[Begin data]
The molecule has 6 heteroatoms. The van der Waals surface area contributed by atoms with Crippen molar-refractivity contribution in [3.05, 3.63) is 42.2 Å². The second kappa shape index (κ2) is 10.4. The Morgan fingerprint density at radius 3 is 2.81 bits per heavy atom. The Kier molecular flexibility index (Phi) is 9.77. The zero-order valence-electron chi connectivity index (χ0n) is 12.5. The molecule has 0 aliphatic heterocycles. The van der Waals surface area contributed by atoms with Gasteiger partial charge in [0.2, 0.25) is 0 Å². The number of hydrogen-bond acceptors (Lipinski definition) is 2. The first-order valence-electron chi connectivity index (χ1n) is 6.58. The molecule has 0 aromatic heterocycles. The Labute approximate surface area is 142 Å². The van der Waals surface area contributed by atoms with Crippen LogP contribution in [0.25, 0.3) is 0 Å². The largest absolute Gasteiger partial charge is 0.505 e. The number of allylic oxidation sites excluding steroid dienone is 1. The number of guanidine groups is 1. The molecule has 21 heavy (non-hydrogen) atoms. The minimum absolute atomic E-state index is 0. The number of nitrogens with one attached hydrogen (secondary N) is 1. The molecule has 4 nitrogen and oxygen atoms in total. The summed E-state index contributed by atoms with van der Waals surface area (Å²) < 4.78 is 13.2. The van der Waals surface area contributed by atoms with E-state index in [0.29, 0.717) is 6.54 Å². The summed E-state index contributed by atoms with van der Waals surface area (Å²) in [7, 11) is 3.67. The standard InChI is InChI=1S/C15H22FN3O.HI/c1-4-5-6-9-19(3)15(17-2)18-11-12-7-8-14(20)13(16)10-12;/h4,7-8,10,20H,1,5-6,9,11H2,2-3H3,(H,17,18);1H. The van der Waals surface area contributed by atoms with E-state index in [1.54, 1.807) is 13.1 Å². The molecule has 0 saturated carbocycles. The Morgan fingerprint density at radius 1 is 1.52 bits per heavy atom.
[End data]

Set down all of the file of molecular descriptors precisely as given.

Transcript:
The molecule has 6 heteroatoms. The van der Waals surface area contributed by atoms with Crippen molar-refractivity contribution in [3.05, 3.63) is 42.2 Å². The second kappa shape index (κ2) is 10.4. The Morgan fingerprint density at radius 3 is 2.81 bits per heavy atom. The Kier molecular flexibility index (Phi) is 9.77. The zero-order valence-electron chi connectivity index (χ0n) is 12.5. The molecule has 0 aliphatic heterocycles. The van der Waals surface area contributed by atoms with Gasteiger partial charge in [0.2, 0.25) is 0 Å². The number of hydrogen-bond acceptors (Lipinski definition) is 2. The first-order valence-electron chi connectivity index (χ1n) is 6.58. The molecule has 0 aromatic heterocycles. The Labute approximate surface area is 142 Å². The van der Waals surface area contributed by atoms with Crippen LogP contribution in [0.25, 0.3) is 0 Å². The largest absolute Gasteiger partial charge is 0.505 e. The number of allylic oxidation sites excluding steroid dienone is 1. The number of guanidine groups is 1. The molecule has 21 heavy (non-hydrogen) atoms. The minimum absolute atomic E-state index is 0. The number of nitrogens with one attached hydrogen (secondary N) is 1. The molecule has 4 nitrogen and oxygen atoms in total. The summed E-state index contributed by atoms with van der Waals surface area (Å²) < 4.78 is 13.2. The van der Waals surface area contributed by atoms with E-state index in [0.29, 0.717) is 6.54 Å². The summed E-state index contributed by atoms with van der Waals surface area (Å²) in [7, 11) is 3.67. The standard InChI is InChI=1S/C15H22FN3O.HI/c1-4-5-6-9-19(3)15(17-2)18-11-12-7-8-14(20)13(16)10-12;/h4,7-8,10,20H,1,5-6,9,11H2,2-3H3,(H,17,18);1H. The van der Waals surface area contributed by atoms with E-state index in [1.54, 1.807) is 13.1 Å². The molecule has 0 saturated carbocycles. The Morgan fingerprint density at radius 1 is 1.52 bits per heavy atom.